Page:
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Energy measurements and correlations of the standard penetration test (SPT) and the becker penetration test (BPT) Sy, Alexander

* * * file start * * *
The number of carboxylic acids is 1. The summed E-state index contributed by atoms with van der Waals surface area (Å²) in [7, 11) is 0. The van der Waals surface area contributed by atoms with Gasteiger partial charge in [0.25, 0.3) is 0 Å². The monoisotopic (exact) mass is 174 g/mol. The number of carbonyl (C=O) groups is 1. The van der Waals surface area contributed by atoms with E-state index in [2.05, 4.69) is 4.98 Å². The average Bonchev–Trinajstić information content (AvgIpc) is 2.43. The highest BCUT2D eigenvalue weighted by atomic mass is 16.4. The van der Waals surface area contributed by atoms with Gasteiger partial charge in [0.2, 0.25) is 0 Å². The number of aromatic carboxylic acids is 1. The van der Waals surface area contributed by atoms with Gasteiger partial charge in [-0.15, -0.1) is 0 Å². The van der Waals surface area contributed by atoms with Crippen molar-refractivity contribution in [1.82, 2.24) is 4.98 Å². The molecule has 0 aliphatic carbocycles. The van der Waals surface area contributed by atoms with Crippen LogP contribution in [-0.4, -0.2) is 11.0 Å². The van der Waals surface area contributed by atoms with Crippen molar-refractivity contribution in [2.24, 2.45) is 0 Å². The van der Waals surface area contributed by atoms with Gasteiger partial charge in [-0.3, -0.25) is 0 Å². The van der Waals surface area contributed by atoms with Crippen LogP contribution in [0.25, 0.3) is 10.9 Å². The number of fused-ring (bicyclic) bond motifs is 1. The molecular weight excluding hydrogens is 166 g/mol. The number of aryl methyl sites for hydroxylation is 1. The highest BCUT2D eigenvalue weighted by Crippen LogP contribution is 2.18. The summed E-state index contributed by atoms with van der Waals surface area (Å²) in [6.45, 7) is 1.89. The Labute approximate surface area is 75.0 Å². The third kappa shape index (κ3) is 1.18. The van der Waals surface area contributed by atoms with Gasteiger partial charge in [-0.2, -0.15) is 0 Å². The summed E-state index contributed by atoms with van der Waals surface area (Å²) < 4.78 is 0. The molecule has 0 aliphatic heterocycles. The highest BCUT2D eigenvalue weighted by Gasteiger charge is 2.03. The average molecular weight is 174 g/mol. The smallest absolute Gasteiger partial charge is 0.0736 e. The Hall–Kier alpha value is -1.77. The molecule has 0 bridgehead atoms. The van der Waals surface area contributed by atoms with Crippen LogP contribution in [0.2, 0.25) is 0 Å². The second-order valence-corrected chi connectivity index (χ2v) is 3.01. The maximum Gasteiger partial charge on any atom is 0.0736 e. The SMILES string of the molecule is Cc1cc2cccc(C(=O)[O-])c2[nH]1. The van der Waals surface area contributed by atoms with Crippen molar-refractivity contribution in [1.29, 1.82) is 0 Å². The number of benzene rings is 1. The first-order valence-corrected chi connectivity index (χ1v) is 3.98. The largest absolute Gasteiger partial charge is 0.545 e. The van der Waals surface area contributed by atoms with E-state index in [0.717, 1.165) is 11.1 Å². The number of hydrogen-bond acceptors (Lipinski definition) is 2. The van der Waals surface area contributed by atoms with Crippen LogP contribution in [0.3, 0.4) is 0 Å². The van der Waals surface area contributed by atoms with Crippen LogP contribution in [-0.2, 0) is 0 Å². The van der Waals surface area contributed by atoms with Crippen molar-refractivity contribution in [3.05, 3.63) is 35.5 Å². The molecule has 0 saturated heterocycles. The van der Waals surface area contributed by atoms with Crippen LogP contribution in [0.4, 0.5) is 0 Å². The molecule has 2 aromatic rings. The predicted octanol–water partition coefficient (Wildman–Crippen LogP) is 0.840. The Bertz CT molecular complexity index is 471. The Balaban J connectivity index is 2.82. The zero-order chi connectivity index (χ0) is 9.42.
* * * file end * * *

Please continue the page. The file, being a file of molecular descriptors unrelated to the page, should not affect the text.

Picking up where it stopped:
The Standard penetration test (SPT) and the Becker penetration test (BPT) are two of the most widely used in-situ tests in North America. The SPT is most commonly used in sands and silty sands, while the BPT, being a large-scale penetration test, is more useful in gravelly soils. Both tests involve hammer impact on penetration rods, and the resulting penetration resistance or blow count is strongly influenced by the amount of hammer energy actually transferred into the drill rods. To make use of the large world-wide foundation performance data base currently available for the SPT, the BPT blow counts are commonly correlated to the SPT blow counts. Most of the existing correlations, however, have limited applications since they do not take into account the inherently variable output of the diesel hammer used in the Becker system and they ignore the soil friction acting on the Becker casing during driving. This research shows that the existing methods of SPT and BPT energy calibrations have serious shortcomings, and that a more fundamental approach of determining the transferred energy, based on force and acceleration measurements, should be adopted for both tests. The proposed approach provides a unified method of measuring transferred energy in the SPT and BPT, similar in principle to that currently used in dynamic testing of piles. At four research sites in Greater Vancouver, SPTs, BPTs and electric cone penetration tests were conducted. Dynamic measurements were also carried out which included force and acceleration near the top of the drill rods or pipes in the SPT and BPT, as well as bounce-chamber and combustion-chamber pressures in the double-acting diesel hammer during the BPT. An energy approach for correcting the measured BPT blow count to a reference energy level, similar in concept to that used for the SPT, is proposed. Factors affecting the BPT blow counts are investigated including hammer combustion conditions, different drill rigs, and different pipe sizes. The test results confirm that the measured transferred energy is a fundamental and useful parameter for normalizing the BPT blow counts to account for the variable energy output of the diesel hammer. The effect of casing friction in the BPT is investigated by field measurements and numerical analyses. New BPT-SPT correlations are proposed which consider the energy transfer in both tests and which, for the first time, account for casing friction in the BPT. It is shown that the proposed BPT-SPT correlations provide a rational framework for determining equivalent SPTN60 values from measured BPT blow counts, and can be applied with some confidence to gravel sites for which the BPT has proven to be a most practical and economical testing technique.

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